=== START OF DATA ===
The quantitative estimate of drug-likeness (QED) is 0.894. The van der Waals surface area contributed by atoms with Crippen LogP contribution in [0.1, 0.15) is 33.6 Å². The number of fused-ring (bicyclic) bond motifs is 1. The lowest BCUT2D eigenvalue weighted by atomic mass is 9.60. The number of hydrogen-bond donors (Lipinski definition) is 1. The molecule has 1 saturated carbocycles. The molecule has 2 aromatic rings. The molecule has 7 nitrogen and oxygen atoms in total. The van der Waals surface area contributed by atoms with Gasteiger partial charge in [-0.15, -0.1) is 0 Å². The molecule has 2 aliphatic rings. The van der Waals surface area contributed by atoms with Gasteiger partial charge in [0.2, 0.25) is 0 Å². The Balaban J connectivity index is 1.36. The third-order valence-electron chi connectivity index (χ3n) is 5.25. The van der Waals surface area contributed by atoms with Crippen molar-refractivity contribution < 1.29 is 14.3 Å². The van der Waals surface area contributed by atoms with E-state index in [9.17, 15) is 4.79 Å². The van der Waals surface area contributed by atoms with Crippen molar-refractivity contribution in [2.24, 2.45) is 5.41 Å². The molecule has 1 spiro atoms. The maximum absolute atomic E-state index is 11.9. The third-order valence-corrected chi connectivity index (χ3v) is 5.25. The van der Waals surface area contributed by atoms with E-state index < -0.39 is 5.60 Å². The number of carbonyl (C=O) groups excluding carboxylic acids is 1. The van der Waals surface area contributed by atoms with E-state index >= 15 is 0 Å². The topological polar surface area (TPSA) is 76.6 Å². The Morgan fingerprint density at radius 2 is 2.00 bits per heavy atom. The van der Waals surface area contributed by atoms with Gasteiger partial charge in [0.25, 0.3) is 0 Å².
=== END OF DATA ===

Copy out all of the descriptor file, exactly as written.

The quantitative estimate of drug-likeness (QED) is 0.894. The van der Waals surface area contributed by atoms with Crippen LogP contribution in [0.1, 0.15) is 33.6 Å². The number of fused-ring (bicyclic) bond motifs is 1. The lowest BCUT2D eigenvalue weighted by atomic mass is 9.60. The number of hydrogen-bond donors (Lipinski definition) is 1. The molecule has 1 saturated carbocycles. The molecule has 2 aromatic rings. The molecule has 7 nitrogen and oxygen atoms in total. The van der Waals surface area contributed by atoms with Gasteiger partial charge in [-0.15, -0.1) is 0 Å². The molecule has 2 aliphatic rings. The van der Waals surface area contributed by atoms with Gasteiger partial charge in [0.2, 0.25) is 0 Å². The Balaban J connectivity index is 1.36. The third-order valence-electron chi connectivity index (χ3n) is 5.25. The van der Waals surface area contributed by atoms with Crippen molar-refractivity contribution < 1.29 is 14.3 Å². The van der Waals surface area contributed by atoms with E-state index in [9.17, 15) is 4.79 Å². The van der Waals surface area contributed by atoms with Crippen molar-refractivity contribution in [2.24, 2.45) is 5.41 Å². The molecule has 1 spiro atoms. The maximum absolute atomic E-state index is 11.9. The third-order valence-corrected chi connectivity index (χ3v) is 5.25. The van der Waals surface area contributed by atoms with E-state index < -0.39 is 5.60 Å². The number of carbonyl (C=O) groups excluding carboxylic acids is 1. The van der Waals surface area contributed by atoms with E-state index >= 15 is 0 Å². The topological polar surface area (TPSA) is 76.6 Å². The Morgan fingerprint density at radius 2 is 2.00 bits per heavy atom. The van der Waals surface area contributed by atoms with Gasteiger partial charge in [0.25, 0.3) is 0 Å².